Material and Methods

This case-control study was carried out at University Hospital, Varanasi, cases constituted 50 newly diagnosed gallbladder cancer, while another 50 patients undergoing cholecystectomy for cholelithiasis constituted controls. Five milliliter of venous blood was collected in heparinized vials and was centrifuged at 10,000 rpm for 5 minutes to separate erythrocytes. These were washed twice with phosphate buffer saline and centrifuged, the supernatant was decanted and erythrocytes were stored at -20°C till further analysis.

Erythrocytes were thawed and 2 ml of distilled water was added to hemolyze the erythrocytes. The hemolyzed solution was saponified by refluxing with N/2 alcoholic KOH in water bath and the fatty acids were extracted in ether. Remaining saponified matter was acidified with 10% HCl and extracted with ether. The ether extract was washed with distilled water till acid free, dried under anhydrous sodium sulphate to obtain free fatty acids. These were then converted to fatty acid methyl esters (FAME) by methylating with methanol sulphuric acid. The mixture was heated in water bath for 4 hours, cooled to room temperature and then extracted with ether. The ether soluble layer was washed with 1% KOH and then by distilled water till alkali free. The ether was evaporated and FAME were dissolved in benzene and stored at 4°C till analysis.

For chromatographic analysis 100 μg of FAME, 10 ml of Phenacyl bromide solution and 10 μl of triethylamine solution were combined and allowed to stand overnight at room temperature. An aliquot of this solution was injected directly into liquid chromatograph. High performance liquid chromatography was carried out using Waters 680 AGC chromatograph equipped with Water's 501 pump solvent programmer and Waters UV detector. Absorbance was measured at 254 nm. A 90 cm × 0.64 cm : bondapak C-18 column was used with acetonitrite (8:20 v/v) as eluent at a flow rate of 0.50 ml / minute.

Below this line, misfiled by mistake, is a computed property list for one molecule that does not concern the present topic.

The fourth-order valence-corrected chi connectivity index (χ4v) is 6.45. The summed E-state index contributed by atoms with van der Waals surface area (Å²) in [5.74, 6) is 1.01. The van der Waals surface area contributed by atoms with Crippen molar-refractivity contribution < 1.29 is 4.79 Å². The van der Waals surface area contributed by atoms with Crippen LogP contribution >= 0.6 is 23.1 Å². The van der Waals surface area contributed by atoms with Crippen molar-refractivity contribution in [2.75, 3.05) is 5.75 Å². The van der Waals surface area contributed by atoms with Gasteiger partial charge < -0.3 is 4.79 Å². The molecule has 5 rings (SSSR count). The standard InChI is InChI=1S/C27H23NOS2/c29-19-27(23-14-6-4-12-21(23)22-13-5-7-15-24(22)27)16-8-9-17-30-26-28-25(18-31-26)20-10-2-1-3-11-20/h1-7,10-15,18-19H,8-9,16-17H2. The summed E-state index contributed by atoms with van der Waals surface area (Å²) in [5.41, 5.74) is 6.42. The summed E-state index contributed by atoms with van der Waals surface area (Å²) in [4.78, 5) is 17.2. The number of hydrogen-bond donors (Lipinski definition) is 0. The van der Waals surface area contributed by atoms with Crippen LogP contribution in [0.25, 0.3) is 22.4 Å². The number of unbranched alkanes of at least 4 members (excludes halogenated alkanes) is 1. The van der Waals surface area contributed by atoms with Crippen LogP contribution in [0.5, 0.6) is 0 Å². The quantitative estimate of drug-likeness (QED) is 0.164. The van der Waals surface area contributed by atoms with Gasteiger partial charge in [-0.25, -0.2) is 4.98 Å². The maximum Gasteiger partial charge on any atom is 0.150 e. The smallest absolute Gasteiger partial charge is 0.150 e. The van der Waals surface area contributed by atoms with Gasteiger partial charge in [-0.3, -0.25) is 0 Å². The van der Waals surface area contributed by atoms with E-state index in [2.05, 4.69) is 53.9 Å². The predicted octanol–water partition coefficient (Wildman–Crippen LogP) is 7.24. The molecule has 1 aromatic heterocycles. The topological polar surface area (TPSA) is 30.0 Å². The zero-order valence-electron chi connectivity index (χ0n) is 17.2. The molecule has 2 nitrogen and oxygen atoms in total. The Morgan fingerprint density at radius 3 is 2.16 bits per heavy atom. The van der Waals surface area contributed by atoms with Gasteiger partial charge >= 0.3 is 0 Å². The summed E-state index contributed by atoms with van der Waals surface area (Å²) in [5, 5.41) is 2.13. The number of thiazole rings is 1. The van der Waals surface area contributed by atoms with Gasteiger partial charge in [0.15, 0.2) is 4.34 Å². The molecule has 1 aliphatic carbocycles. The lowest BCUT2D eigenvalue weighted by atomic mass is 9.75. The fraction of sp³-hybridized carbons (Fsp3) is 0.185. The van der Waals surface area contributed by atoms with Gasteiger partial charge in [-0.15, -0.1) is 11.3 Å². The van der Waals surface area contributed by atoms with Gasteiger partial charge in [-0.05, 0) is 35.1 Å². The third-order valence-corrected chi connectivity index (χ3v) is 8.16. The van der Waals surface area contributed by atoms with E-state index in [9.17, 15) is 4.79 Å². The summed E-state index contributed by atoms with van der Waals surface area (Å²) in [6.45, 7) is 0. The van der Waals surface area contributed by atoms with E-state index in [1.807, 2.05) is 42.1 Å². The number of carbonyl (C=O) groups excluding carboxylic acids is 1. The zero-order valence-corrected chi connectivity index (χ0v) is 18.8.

Statistical analysis was carried out by student 't' test and one-way ANOVA (F). Pearson's correlation coefficients (r) were also calculated.

Results

The mean age of the patients with cholelithiasis was 41.8 ± 10.0 years (range 24–60) and 49.8 ± 9.5 years (range 34–67) for cancer patients, majority of the patients in both groups were females (88 and 90% of cancer and stones respectively).

A significant lowering of the erythrocyte membrane stearic acid and arachidonic acid levels was observed in patients with carcinoma of the gallbladder compared to controls (p = 0.000 and p = 0.001 respectively) (Table 1). Lowering was also observed in the levels of lauric acid, palmitic acid and palmitoleic acid, however, this was statistically not significant. On the other hand an increase in the concentration of oleic acid (C 18:1) was observed in patients with carcinoma of the gallbladder, however, this too was statistically not significant (p = 0.22).
Table 1

Erythrocyte fatty acid concentration (mean and Standard deviation) in cholelithiasis and carcinoma of the gallbladder (figure in parenthesis is range)